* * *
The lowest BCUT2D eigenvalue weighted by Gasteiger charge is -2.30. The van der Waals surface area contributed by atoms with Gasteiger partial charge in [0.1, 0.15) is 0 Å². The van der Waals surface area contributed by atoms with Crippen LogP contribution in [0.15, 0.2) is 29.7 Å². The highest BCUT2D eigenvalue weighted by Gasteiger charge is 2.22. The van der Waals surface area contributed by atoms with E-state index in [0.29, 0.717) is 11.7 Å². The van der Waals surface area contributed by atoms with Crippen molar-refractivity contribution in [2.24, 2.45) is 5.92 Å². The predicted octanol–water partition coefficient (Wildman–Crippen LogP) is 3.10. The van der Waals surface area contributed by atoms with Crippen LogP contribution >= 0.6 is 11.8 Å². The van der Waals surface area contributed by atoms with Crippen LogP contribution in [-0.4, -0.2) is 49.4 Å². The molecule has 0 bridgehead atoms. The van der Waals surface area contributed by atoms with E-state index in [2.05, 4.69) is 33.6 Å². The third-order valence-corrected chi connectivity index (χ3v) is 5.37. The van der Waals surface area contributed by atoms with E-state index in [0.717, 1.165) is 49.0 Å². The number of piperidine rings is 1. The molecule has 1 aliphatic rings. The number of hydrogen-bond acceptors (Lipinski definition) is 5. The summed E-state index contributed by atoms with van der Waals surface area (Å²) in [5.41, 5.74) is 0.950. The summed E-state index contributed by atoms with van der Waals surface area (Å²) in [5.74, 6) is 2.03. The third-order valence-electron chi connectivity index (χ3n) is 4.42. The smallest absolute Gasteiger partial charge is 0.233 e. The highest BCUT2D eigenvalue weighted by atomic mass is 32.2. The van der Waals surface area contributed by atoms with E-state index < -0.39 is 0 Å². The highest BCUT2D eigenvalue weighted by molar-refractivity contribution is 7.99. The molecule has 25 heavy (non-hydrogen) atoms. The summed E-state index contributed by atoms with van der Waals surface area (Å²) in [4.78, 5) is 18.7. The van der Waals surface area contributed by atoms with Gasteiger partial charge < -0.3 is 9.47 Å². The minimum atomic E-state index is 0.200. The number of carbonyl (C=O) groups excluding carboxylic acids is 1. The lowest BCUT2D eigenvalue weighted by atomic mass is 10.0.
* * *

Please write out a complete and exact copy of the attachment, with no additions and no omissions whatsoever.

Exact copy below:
The lowest BCUT2D eigenvalue weighted by Gasteiger charge is -2.30. The van der Waals surface area contributed by atoms with Gasteiger partial charge in [0.1, 0.15) is 0 Å². The van der Waals surface area contributed by atoms with Crippen LogP contribution in [0.15, 0.2) is 29.7 Å². The highest BCUT2D eigenvalue weighted by Gasteiger charge is 2.22. The van der Waals surface area contributed by atoms with E-state index in [0.29, 0.717) is 11.7 Å². The van der Waals surface area contributed by atoms with Crippen molar-refractivity contribution in [2.24, 2.45) is 5.92 Å². The predicted octanol–water partition coefficient (Wildman–Crippen LogP) is 3.10. The van der Waals surface area contributed by atoms with Crippen LogP contribution >= 0.6 is 11.8 Å². The van der Waals surface area contributed by atoms with Crippen LogP contribution in [-0.4, -0.2) is 49.4 Å². The molecule has 0 bridgehead atoms. The van der Waals surface area contributed by atoms with E-state index in [2.05, 4.69) is 33.6 Å². The third-order valence-corrected chi connectivity index (χ3v) is 5.37. The van der Waals surface area contributed by atoms with E-state index in [0.717, 1.165) is 49.0 Å². The number of piperidine rings is 1. The molecule has 1 aliphatic rings. The number of hydrogen-bond acceptors (Lipinski definition) is 5. The summed E-state index contributed by atoms with van der Waals surface area (Å²) in [5.41, 5.74) is 0.950. The summed E-state index contributed by atoms with van der Waals surface area (Å²) in [5.74, 6) is 2.03. The third-order valence-electron chi connectivity index (χ3n) is 4.42. The smallest absolute Gasteiger partial charge is 0.233 e. The highest BCUT2D eigenvalue weighted by atomic mass is 32.2. The van der Waals surface area contributed by atoms with E-state index < -0.39 is 0 Å². The highest BCUT2D eigenvalue weighted by molar-refractivity contribution is 7.99. The molecule has 25 heavy (non-hydrogen) atoms. The summed E-state index contributed by atoms with van der Waals surface area (Å²) in [4.78, 5) is 18.7. The van der Waals surface area contributed by atoms with Gasteiger partial charge < -0.3 is 9.47 Å². The minimum atomic E-state index is 0.200. The number of carbonyl (C=O) groups excluding carboxylic acids is 1. The lowest BCUT2D eigenvalue weighted by atomic mass is 10.0.